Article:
drive if he/she thought this – no such report & no DL
No evidence that driving actions on date of offence were
involuntary actions resulting from her mental disorder.
Diminished mental capacity was not so severe as to prevent
her from appreciating the consequences of her actions
R. v. P.R.L.
With regard to fail to stop for police, held reasonable
doubt regarding mens rea aspect – wilfully continued to
avoid police – in regard to the penalty provision
Criminal law - Evidence of mental disorder may fall short
but may raise a reasonable doubt as to the mental
element required for a particular offence
Convicted of all offences that prosecution proved – one
offence –fail to signal lane change – evidence fell short
and defendant acquitted
R. v. Taylor – Ontario Court of Appeal
Both psychiatrists testified that Taylor ( lawyer) would not
be able to instruct counsel in a manner that would be in his
best interests
He fully understood the nature and object of the
proceedings and its possible consequences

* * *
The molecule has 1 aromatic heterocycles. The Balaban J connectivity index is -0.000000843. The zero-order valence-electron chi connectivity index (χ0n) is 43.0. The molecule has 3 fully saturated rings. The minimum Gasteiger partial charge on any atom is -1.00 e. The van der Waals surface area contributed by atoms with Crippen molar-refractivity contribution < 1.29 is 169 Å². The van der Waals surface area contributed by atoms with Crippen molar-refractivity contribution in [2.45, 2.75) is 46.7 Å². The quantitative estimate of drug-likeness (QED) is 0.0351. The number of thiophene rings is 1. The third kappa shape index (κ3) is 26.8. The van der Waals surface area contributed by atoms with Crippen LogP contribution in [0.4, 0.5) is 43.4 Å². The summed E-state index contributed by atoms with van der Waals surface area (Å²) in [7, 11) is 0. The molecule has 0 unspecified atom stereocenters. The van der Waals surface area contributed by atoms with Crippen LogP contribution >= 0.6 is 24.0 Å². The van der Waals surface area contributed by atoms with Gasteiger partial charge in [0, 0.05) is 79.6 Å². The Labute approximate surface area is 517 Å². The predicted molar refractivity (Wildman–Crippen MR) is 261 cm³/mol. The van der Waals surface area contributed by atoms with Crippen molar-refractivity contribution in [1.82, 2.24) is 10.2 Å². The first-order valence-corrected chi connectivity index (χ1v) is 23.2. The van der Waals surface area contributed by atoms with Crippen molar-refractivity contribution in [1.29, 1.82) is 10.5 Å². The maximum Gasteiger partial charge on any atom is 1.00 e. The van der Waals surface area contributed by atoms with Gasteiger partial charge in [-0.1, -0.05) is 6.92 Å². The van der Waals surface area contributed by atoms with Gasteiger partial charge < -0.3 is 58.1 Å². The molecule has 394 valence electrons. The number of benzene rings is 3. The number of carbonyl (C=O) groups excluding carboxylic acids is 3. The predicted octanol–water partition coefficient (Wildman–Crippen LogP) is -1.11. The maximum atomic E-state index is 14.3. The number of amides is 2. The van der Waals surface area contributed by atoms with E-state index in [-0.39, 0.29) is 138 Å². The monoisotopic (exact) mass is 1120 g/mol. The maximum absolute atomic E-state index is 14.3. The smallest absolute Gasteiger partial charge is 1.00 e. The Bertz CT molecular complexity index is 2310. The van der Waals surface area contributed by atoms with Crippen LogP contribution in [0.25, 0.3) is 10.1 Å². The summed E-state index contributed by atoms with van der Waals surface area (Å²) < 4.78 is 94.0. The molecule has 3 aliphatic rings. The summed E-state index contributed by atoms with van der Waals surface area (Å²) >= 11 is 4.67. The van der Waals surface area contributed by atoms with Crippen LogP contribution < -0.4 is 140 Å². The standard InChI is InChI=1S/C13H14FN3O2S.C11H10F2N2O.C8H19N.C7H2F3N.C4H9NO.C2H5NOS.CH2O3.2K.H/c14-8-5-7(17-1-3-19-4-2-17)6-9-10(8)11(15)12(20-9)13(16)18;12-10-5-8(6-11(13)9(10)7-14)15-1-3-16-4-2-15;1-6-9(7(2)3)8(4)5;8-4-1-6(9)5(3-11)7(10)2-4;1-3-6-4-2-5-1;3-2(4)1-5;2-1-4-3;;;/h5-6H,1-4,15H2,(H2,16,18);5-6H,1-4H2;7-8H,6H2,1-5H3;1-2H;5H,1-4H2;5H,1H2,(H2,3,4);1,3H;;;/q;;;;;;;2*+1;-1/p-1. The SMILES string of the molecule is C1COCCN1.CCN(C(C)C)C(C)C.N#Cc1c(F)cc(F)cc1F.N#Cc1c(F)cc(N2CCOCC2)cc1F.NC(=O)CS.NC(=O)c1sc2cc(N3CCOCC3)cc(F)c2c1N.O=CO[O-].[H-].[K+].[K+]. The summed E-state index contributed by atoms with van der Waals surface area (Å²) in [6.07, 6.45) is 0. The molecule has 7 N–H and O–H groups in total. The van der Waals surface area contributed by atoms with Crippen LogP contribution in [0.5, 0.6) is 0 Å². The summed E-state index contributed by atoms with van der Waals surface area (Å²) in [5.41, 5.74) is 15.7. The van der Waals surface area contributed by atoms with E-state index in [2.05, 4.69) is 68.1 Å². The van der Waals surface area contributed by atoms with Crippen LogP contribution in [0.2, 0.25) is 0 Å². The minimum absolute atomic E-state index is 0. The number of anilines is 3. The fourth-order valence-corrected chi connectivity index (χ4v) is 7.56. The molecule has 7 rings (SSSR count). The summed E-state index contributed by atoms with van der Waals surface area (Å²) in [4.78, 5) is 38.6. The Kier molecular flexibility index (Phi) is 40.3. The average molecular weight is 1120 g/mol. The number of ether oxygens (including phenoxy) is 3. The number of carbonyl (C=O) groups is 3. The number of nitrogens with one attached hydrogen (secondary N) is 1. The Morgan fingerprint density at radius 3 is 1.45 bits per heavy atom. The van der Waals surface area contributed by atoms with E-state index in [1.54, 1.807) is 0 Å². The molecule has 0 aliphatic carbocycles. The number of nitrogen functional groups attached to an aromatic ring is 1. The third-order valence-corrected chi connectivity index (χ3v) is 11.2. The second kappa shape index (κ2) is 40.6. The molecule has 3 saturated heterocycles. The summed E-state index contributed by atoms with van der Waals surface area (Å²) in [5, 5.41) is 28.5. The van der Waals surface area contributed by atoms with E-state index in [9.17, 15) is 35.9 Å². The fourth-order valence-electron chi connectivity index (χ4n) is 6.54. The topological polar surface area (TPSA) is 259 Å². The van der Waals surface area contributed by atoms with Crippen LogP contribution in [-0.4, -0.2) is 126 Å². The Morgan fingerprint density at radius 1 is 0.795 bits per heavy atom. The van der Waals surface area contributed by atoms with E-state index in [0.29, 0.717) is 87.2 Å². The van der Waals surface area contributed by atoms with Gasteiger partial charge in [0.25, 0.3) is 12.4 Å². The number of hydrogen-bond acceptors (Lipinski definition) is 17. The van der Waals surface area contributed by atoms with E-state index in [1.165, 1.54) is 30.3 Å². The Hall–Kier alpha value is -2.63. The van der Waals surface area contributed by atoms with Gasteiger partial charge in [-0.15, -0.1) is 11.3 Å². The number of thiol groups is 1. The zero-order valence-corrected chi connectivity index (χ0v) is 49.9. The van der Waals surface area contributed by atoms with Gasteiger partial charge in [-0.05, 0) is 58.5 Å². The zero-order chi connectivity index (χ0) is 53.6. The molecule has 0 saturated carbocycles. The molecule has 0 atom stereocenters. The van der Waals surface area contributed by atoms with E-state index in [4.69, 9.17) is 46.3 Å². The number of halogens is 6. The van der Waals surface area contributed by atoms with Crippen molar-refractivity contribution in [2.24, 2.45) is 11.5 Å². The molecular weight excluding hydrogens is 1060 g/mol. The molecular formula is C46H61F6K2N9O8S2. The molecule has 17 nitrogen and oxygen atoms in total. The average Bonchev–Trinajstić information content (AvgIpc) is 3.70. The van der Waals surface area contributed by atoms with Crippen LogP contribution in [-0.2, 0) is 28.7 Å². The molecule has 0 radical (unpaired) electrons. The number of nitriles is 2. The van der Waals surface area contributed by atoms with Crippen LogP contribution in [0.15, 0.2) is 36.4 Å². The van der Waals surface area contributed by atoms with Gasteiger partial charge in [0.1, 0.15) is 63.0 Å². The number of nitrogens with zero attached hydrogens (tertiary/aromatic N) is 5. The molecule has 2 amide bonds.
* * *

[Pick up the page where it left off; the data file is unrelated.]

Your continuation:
At issue was the proper test to be applied in determining
the accused’s ability to communicate with counsel
Court of Appeal sets out test of fitness to stand trial (
paras. 40 – 55)
Test is not whether or not accused able to act in his own
best interests – not a proper test
R. v. Taylor – Ontario Court of Appeal
One must remain cognizant of the rationale for the fitness rule –
accused must have sufficient mental fitness to participate in
proceedings in a meaningful way
An accused who has been found fit must be permitted to
conduct his own defence even if it means he acts to his own
detriment in doing so.
Limited cognitive ability test strikes balance between objectives
of fitness rules and right of accused to choose his own defence
and have a trial within a reasonable time.